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How not to calculate Development Impact Fees - How AB 602 may affect you

2022 brought into law a new effort to standardize Development Impact Fees with the passage of AB 602, which, among other things, requires that:

on and after January 1, 2022, a local agency that conducts an impact fee nexus study to follow specific standards and practices, including, but not limited to, (1) that prior to the adoption of an associated development fee, an impact fee nexus study be adopted,

OK, check. The calculation and nexus report is a good idea, but it is already required via the Mitigation Fee Act.

(2) that the study identify the existing level of service for each public facility, identify the proposed new level of service, and include an explanation of why the new level of service is necessary, and

Again, check. Full disclosure is still a good idea, but again, it is already required via the Mitigation Fee Act.

(3) if the study is adopted after July 1, 2022, either calculate a fee levied or imposed on a housing development project proportionately to the square footage of the proposed units, or make specified findings explaining why square footage is not an appropriate metric to calculate the fees.

Check… wait, what? So the State of California wants everyone to proceed with the calculation of impact fees, which is supposed to be as empirical as possible, based upon AB 602’s presumption[1] that a smaller home somehow creates lesser local government demands than a larger home? This is probably based upon a false assumption that larger homes have more residents than smaller homes and thus cause more demand. This flies in the face of the Mitigation Fee Act in many ways, where equity is valued and empirical data required.

Stated most generously, there is no identified empirical data to indicate this presumption to be true. Given the nexus data that RCS has collected over the last 33 years, no such observed proof exists. The premise of AB 602 is simple unproven. How do you argue against a presumption in law that is unproven?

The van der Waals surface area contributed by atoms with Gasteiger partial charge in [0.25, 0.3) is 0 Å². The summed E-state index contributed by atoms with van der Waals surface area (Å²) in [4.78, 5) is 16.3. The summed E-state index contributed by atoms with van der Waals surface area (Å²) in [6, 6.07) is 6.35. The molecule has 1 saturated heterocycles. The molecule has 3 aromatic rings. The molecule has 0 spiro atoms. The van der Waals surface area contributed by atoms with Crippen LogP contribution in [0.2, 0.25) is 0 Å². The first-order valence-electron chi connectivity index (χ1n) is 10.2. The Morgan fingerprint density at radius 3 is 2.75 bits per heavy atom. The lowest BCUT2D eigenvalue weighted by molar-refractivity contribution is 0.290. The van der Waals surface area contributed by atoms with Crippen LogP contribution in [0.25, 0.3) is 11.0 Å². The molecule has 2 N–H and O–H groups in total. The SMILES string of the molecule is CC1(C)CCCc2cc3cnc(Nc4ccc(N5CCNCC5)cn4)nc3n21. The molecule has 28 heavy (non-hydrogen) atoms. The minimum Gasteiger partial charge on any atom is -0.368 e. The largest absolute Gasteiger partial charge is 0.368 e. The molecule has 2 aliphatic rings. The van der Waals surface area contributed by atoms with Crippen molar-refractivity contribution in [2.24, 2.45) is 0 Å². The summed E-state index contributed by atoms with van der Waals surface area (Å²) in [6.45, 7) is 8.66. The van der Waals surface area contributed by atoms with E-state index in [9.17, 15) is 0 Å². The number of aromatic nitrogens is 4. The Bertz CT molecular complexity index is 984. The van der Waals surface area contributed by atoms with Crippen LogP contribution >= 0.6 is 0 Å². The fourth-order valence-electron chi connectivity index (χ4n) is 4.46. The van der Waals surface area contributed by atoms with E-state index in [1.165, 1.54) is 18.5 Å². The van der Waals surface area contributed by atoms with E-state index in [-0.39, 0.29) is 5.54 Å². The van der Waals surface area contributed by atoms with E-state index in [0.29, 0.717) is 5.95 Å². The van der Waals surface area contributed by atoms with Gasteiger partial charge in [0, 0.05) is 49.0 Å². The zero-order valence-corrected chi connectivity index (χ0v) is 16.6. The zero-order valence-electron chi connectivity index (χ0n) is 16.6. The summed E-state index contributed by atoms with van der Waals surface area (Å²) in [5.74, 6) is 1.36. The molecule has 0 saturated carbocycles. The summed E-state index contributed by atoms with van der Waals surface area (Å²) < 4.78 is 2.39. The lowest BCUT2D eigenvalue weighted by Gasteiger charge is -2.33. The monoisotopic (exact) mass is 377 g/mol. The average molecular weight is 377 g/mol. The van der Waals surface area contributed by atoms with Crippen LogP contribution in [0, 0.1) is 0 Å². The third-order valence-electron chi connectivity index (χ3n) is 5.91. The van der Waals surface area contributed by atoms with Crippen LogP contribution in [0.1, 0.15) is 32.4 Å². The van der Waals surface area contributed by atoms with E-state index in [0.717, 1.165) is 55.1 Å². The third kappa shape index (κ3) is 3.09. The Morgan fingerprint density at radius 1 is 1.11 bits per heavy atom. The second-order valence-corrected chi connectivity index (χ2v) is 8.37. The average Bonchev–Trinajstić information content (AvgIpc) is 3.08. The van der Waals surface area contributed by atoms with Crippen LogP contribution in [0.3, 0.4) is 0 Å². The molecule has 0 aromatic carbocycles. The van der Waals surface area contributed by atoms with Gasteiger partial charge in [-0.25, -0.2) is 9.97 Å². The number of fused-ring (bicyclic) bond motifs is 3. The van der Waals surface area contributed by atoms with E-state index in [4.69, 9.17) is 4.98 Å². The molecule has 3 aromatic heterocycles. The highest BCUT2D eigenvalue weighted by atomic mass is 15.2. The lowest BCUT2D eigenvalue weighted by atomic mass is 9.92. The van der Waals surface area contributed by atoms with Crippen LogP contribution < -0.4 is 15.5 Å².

Police and Fire Calls-for-Service (CFS) - For the calculation of Police and Fire impacts, RCS uses locally sourced GIS based calls-for-service matched up with the City’s Land-Use GIS database. Is it possible to determine how many of these CFS’s were to smaller homes versus larger homes? Simply, no, but AB 602 presumes it to be so.

Circulation Needs - According to volume of empirical data collected by the highly respected Institute of Traffic Engineering (ITE), an average single-family dwelling generates approximately 9.5 trip-ends per day, but the ITE does not offer a distinction between small and large homes simply because they can’t because such data does not exist. But AB 602, again, presumes there is a distinction.

Storm Drainage - The storm runoff from a 1,800 square foot single-floor residence is the same as the storm runoff from a 3,600 square foot two-story building. Both have a 1,800 square foot pad, yet the fee for the 1,800 square foot home would be 50% of that of the 3,600 square foot home. Where is the equity here? No, it’s just a financial break for smaller homes.

Quality of Life Infrastructure (parks, aquatic facilities, libraries and community centers) - These fees are generally based upon census data that identifies average persons per unit. Let’s take 3.0 persons per detached dwelling unit (AKA “Single family residence”). Are we to calculate a fee that is based upon the ratio of the size of the residence? So, a 3,600 square foot residence has twice the number of residents as does an 1,800 square foot residence?

My problem with AB 602 is the presumption that a per square foot model is “best,” and if you calculate your fees on a per unit basis, you have to justify that. Why not have to justify either, because per square foot fees are rife with unfairness.

And by the way, this is the scariest part of the legislation:

SEC. 4. Section 50466.5 is added to the Health and Safety Code, to read: 50466.5.

(a) On or before January 1, 2024, the department shall create an impact fee nexus study template that may be used by local jurisdictions. The template shall include a method of calculating the feasibility of housing being built with a given fee level.

(b) The department may contract with nonprofit or academic institutions to complete the template.

Yeah, that’s going to work well because all cities are the same (33 years of calculating impact fees says they are not at all). My money says it will be the UC Berkeley academics that create the template, does anybody wish to wager against me?

[1] (noun: presumption; plural noun: presumptions - an idea that is taken to be true, and often used as the basis for other ideas, although it is not known for certain.)

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